Although it may end up crusted on your pillow, saliva plays a very important role in your mouth and is responsible for the beginnings of food digestion and is the mouth’s primary defense against tooth decay.
However, there are many weird and wonderful facts to know about the functions of our saliva that play a role in our everyday lives.
7 facts about saliva:
- The average person produces between 2 and 4 pints of saliva a day. Most of that saliva is produced in the late afternoon. We tend to stop the production of saliva at night although sometimes we may have some late night saliva production that ends in drool. When our saliva production stops for the night, we develop dry mouth, and this is why we wake up with ‘morning breath’.
- Besides protecting our teeth against tooth decay by fighting germs in the mouth, saliva production protects us against dry mouth and bad breath during the day. Bad breath can also be the result of food particles that are stuck in our teeth. Saliva also aids in the removal of these particles by either dissolving them or washing them away.
- Saliva is important to help us taste! Food molecules must dissolve in saliva for our taste buds to recognize the flavor.
- Saliva helps wounds heal thanks to the antibodies it holds; this is why wounds in the mouth heal faster than anywhere else on the body.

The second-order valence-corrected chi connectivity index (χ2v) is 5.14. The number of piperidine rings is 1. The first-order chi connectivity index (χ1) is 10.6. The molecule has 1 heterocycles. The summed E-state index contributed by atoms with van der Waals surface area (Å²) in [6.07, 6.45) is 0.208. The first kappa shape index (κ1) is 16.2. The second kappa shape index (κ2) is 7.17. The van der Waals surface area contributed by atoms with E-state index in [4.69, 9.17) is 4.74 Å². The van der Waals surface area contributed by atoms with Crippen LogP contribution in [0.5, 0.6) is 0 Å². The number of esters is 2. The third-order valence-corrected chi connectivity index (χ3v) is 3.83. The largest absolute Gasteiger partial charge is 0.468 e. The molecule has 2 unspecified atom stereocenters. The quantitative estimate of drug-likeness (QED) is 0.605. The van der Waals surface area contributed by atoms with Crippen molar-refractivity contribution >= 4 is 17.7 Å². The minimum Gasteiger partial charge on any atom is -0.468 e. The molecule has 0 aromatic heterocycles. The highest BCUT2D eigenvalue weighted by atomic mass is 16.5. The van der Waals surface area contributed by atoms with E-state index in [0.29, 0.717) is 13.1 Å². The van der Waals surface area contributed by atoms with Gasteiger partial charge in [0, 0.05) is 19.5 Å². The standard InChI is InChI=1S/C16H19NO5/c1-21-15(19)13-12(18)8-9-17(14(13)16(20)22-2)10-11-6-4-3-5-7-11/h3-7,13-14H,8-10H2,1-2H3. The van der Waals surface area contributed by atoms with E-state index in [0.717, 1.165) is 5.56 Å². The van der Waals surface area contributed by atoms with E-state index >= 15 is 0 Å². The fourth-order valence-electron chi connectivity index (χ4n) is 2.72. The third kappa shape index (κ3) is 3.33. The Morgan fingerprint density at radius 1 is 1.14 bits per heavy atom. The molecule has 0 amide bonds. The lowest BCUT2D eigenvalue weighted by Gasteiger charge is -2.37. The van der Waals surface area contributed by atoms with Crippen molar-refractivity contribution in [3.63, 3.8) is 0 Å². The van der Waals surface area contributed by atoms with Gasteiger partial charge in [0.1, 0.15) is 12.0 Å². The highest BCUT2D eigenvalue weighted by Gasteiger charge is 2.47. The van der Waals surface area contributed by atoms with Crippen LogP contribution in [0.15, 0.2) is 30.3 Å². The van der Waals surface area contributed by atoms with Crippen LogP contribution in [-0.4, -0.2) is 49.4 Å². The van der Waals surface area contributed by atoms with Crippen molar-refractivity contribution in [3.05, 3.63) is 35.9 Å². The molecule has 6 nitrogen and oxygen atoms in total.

- Saliva is useful in the diagnosis of some diseases, and can be used to analyse or monitor alcohol or drug intake.
- Our tooth structure slowly becomes demineralized through exposure to acids in bacteria and food. However, the calcium and phosphate ions in saliva remineralizes tooth enamel and protects the structure from decay.
- Saliva contains Opiorphin, a natural painkiller, that is six times more powerful than morphine. Opiorphin is one of the few compounds that are found naturally in the body that assist the body’s pain mechanisms.
Most people do not produce enough saliva during the day, which results in bad breath or other dental conditions. To make sure you produce enough saliva throughout the day ensure you drink water, as staying hydrated promotes saliva production. Chewing or sucking on sugar free/ xylitol candy or chewing gum will also stimulate the salivary glands. Keeping on top of your oral hygiene through daily dental care and regular dentist check ups while also ensure that all the functions of your mouth are healthy and work correctly.
If you are one of the few who rather produces too much saliva, it is not something to be concerned about unless the heavy about of production persists and begins to have negative effects. Swallowing, which can be aided through drinking water, is the best way to get rid of excess saliva.